The House of Commons Library has produced a paper that provides a brief overview of the subject, recent parliamentary material, press articles and further reading in advance of a debate on the establishment of free ports in the UK to be held in Westminster hall on 11th October.  It notes that –

  • Free ports (known as “free zones” under EU law) are generally understood to be designated areas inside a country geographically, but outside of that country’s established customs area, allowing manufacturing, warehousing and trade outside of the host country’s standard tariffs and export/import procedures;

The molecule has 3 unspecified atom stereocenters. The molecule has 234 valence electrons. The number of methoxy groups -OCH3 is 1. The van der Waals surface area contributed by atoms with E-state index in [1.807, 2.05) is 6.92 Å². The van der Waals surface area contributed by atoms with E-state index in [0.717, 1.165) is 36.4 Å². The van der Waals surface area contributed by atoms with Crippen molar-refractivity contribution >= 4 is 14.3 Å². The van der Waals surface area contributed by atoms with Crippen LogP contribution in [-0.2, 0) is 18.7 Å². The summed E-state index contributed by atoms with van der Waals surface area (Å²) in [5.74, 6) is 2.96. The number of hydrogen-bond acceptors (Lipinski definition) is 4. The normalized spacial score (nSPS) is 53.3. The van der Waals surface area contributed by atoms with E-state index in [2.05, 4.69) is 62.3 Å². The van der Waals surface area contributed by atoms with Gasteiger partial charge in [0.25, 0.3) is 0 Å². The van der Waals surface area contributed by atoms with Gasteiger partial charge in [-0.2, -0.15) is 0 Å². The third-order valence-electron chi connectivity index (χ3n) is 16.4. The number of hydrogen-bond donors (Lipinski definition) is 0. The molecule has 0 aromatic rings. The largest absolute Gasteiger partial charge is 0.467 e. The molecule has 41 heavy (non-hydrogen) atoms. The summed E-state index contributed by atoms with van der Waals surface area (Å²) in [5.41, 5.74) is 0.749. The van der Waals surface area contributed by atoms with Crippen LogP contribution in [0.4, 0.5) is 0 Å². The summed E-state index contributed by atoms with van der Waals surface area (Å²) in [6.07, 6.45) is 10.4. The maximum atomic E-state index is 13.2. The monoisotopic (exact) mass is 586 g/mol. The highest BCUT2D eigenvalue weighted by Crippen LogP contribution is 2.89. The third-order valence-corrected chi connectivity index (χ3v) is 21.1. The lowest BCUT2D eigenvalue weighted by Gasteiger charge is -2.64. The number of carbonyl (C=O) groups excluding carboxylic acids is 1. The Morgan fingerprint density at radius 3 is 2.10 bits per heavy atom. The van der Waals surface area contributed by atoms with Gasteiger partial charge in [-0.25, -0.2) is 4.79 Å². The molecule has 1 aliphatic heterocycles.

• There are estimated to be 3,500 free ports in the world, employing 66 million people;
  • There are no free ports in the UK, though there is one on the Isle of Man (though, like former UK free ports, whilst legally capable of being a “proper” free port, currently operates more like a gloried industrial estate); and
  • 7 free ports operated in the UK at various points between 1984 and 2012; the remaining 5 closed in 2012.

Author: raytodd2017

Chartered Legal Executive and former senior manager with Isle of Man Customs and Excise, where I was (amongst other things) Sanctions Officer (for UN/EU sanctions), Export Licensing Officer and Manager of the Legal-Library & Collectorate Support Section

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